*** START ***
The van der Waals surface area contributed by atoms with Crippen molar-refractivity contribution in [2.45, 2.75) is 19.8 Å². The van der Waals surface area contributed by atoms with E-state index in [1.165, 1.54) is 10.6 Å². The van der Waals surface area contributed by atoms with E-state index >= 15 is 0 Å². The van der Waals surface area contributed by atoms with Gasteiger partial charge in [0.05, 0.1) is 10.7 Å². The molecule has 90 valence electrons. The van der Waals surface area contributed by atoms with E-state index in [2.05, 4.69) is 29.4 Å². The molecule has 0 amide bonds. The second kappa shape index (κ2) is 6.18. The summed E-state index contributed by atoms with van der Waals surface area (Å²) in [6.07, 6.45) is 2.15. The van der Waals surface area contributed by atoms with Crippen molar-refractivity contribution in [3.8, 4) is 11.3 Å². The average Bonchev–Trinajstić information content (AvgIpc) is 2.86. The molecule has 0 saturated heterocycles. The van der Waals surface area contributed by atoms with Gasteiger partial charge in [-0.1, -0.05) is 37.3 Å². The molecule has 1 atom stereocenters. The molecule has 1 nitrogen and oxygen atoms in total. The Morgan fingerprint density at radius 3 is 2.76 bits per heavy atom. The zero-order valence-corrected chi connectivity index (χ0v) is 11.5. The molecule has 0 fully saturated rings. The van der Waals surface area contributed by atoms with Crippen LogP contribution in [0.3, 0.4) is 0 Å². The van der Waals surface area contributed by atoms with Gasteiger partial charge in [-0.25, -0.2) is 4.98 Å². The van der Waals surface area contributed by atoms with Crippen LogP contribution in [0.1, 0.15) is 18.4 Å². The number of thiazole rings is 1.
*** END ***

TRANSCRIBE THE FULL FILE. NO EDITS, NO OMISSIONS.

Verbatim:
The van der Waals surface area contributed by atoms with Crippen molar-refractivity contribution in [2.45, 2.75) is 19.8 Å². The van der Waals surface area contributed by atoms with E-state index in [1.165, 1.54) is 10.6 Å². The van der Waals surface area contributed by atoms with E-state index >= 15 is 0 Å². The van der Waals surface area contributed by atoms with Gasteiger partial charge in [0.05, 0.1) is 10.7 Å². The molecule has 90 valence electrons. The van der Waals surface area contributed by atoms with E-state index in [2.05, 4.69) is 29.4 Å². The molecule has 0 amide bonds. The second kappa shape index (κ2) is 6.18. The summed E-state index contributed by atoms with van der Waals surface area (Å²) in [6.07, 6.45) is 2.15. The van der Waals surface area contributed by atoms with Crippen molar-refractivity contribution in [3.8, 4) is 11.3 Å². The average Bonchev–Trinajstić information content (AvgIpc) is 2.86. The molecule has 0 saturated heterocycles. The van der Waals surface area contributed by atoms with Gasteiger partial charge in [-0.1, -0.05) is 37.3 Å². The molecule has 1 atom stereocenters. The molecule has 1 nitrogen and oxygen atoms in total. The Morgan fingerprint density at radius 3 is 2.76 bits per heavy atom. The zero-order valence-corrected chi connectivity index (χ0v) is 11.5. The molecule has 0 fully saturated rings. The van der Waals surface area contributed by atoms with Crippen LogP contribution in [0.3, 0.4) is 0 Å². The van der Waals surface area contributed by atoms with Gasteiger partial charge in [-0.25, -0.2) is 4.98 Å². The van der Waals surface area contributed by atoms with Crippen LogP contribution in [0.1, 0.15) is 18.4 Å². The number of thiazole rings is 1.